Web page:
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Promotion of Cultural Identity Key in Servicing Hispanic Young People, Report SaysNovember 29, 2012 by James Swift
In a recent report, The National Latino Fatherhood and Family Institute (NLFFI) announced that it will be expanding its La Cultura Cura Healing Generations program, which seeks the “transformation of systems from trauma to healing informed efforts” for Hispanic boys and young men.
The organization, a division of the National Compadres Network, said that it would continue to promote its “culturally-rooted” response program, focusing on capacity building projects and a greater provider network. The report, titled “Lifting Latinos Up By Their ‘Rootstraps:’ Moving Beyond Trauma Through A Healing-Informed Framework for Latino Boys and Men,” outlines several suggestions to improve culturally-based programs, as well as strategies for developing new ones.
According to NLFFI, researchers have often neglected and overlooked the distinctive origins and nature of trauma for young Hispanic people. The report says that a multigenerational foundation is needed, so that Hispanic young people develop a firmer sense of cultural identity.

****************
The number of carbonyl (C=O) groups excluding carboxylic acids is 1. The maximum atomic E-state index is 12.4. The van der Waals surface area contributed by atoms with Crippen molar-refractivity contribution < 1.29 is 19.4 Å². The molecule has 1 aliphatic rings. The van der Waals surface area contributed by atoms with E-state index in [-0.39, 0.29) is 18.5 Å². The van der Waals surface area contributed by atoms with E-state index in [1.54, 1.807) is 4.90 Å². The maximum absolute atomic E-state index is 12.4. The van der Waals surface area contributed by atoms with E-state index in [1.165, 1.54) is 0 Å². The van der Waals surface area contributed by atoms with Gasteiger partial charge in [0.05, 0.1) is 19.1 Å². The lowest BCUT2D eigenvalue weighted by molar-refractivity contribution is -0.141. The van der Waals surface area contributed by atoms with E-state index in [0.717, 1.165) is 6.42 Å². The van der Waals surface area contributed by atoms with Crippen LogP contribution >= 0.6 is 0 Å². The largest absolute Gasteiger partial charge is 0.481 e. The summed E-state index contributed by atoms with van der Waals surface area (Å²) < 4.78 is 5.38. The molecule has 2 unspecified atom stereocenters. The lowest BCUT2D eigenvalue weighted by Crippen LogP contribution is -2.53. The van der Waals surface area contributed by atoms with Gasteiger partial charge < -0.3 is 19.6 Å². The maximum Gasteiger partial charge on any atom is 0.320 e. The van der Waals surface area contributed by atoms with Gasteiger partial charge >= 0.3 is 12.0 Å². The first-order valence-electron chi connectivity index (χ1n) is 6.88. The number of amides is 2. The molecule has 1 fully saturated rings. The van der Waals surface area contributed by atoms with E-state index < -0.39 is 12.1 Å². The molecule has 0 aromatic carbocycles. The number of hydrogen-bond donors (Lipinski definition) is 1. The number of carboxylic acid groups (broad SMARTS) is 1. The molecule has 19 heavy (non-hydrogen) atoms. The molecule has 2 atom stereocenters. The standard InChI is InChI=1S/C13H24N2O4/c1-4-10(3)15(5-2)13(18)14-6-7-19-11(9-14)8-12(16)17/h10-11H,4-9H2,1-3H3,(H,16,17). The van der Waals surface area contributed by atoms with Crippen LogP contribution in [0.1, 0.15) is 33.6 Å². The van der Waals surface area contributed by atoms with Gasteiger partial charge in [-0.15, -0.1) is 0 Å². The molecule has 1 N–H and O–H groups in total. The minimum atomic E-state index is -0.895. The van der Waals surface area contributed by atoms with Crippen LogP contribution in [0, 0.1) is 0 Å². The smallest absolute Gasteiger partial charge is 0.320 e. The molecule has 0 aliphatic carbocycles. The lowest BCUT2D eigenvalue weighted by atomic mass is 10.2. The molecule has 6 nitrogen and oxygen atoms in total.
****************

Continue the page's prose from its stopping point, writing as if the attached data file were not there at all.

Among the programmatic recommendations listed in the report are the creation of frameworks that emphasize resiliency building and promoting “natural opportunity factors,” the development of models that directly address chronic traumatic stress disorder in young Hispanics and the promotion of parental involvement in school systems. The report also lists numerous systematic recommendations, including the reformation of potentially discriminatory cultural proficiency standards and the introduction of “cultural humility” education in public schools.
“Race matters, but it is culture and its associated traditions that truly defines a person’s and group’s identity and strongly influences the well-being of individuals, families and communities,” the report reads. “Accounting for one’s true culture and spirituality is a foundational element in assessment and healing processes when working with and assessing the needs of Latino and Native populations.”
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